Social Networks Key to 2008 Race

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If Phillip Lamb's experience is any indication, the ability to leverage online social networking tools to organize campaigns may help make or break candidates in the 2008 U.S. presidential race.

Lamb, a New York software architect with new media and Internet strategy company EchoDitto, was just another volunteer looking for a few good open-source software developers to help him build tools for Illinois Senator Barack Obama's campaign Web site.

Using the site's social networking page, he posted his request for a "Hack for Barack" event to have developers meet and discuss how they could build mashups, APIs (application programming interfaces) and other tools to help with the Democratic senator's grassroots movement.

"Six hours later, 30 people had signed up, and some of them just wanted to volunteer to help with the campaign, so I changed the nature of the event," Lamb said. Within 48 hours, so many people were signing up for the event that it crashed the Web site, and Lamb had to cap the event at 200 official attendees on the site.

Five days after posting his request, about 250 people met at the GalleryBar in Manhattan's Lower East Side neighborhood for the meeting Lamb and other volunteers had arranged on

Lamb walked away with about 150 names of people who not only may be able to help with Web site development, but who are interested in helping Obama in his presidential campaign, he said. Lamb also volunteered to develop the New York site that will be the online hub of local efforts for Obama.

Learning From the Past

EchoDitto's Lamb has been building Web-based community sites for about a year and a half, and he served as an assistant deputy field director for strategic targeting on Wesley Clark's 2004 campaign. These made him a good fit for EchoDitto when he joined four months ago, as former EchoDitto CEO Nicco Mele was the Web master for Howard Dean's online presence during his 2004 presidential campaign.

Before Dean's campaign fizzled out after his now-famous scream when he came in third in the Iowa caucuses, the success of his campaign was largely attributed to his ability to drum up support online. Such support will be more pivotal in 2008, as social networking sites such as Facebook and are much more popular now than in 2004, when they were in their nascent stages, Lamb said.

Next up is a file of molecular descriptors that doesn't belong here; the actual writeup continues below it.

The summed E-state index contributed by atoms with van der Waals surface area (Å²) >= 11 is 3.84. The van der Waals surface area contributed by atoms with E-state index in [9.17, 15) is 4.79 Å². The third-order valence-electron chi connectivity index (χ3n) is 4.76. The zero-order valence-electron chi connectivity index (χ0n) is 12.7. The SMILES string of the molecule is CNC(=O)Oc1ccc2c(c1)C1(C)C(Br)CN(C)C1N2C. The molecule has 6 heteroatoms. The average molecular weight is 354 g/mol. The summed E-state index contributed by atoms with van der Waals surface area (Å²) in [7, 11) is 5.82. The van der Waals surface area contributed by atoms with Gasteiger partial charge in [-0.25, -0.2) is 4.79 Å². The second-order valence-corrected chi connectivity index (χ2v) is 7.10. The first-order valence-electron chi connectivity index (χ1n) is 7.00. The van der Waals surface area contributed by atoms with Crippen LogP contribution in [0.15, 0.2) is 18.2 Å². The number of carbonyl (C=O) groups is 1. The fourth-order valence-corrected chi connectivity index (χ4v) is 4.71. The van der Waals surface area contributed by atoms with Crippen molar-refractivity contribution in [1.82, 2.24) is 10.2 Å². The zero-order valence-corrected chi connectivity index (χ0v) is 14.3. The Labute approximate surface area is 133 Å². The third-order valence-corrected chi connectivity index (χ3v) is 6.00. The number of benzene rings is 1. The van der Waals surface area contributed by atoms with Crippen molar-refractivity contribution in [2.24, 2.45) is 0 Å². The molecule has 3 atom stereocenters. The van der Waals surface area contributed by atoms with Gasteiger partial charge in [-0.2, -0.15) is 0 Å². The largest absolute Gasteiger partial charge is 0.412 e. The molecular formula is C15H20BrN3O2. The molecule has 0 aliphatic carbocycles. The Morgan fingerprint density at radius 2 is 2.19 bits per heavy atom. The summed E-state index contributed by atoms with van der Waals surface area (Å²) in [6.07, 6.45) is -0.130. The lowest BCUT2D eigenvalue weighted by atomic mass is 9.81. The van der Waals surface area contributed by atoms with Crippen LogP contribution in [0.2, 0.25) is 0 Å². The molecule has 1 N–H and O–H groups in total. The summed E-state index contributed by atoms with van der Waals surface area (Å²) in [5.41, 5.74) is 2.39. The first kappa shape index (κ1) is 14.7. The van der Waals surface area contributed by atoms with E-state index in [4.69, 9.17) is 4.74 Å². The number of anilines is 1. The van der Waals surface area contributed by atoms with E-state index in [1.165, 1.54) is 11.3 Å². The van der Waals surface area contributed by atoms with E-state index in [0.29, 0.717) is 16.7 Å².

"The technology has grown so much and a lot of people now know about it and they're comfortable using it," he said.

Jeff Merritt, president of Grassroots Initiative, a nonprofit organization that helps first-time candidates in New York with their campaigns, agreed that social networking sites have changed the game for candidates in political races of all sizes and importance.

"It used to be you stuck with direct mail, phone banking and door-to-door canvassing," he said. "Now it's clear you get more bang for your buck if you take advantage of pre-established networks, and tap into online networks that are usually free."

Merritt added that his organization consults clients on how to drum up support through MySpace and Facebook in addition to traditional means of campaigning.

New York Senator Hillary Rodham Clinton and former senator and 2004 vice presidential candidate John Edwards also have tapped into online social networking in their quests to become the Democratic candidate in 2008, as have Republicans Arizona Senator John McCain, former Massachusetts Governor Mitt Romney and Kansas Senator Sam Brownback. All of their sites have links to join up with other supporters, as well as links for planning events and making donations. Some of the sites have blogs, and McCain's offers videos.

While these efforts certainly should help candidates "generate buzz," Grassroots Initiative's Merritt warned that a popular online presence alone certainly does not guarantee a candidate's success, a lesson Dean supporters learned the hard way.

"I think the concern is that Dean did lots of social networking activity and young people were turning out, but that didn't translate into his electability," he said.

To avoid this gaffe in 2008, candidates should ensure they stress to young voters that they must cast their votes at the polls in the same numbers in which they appear at campaign social gatherings and on social-networking sites, Merritt said.

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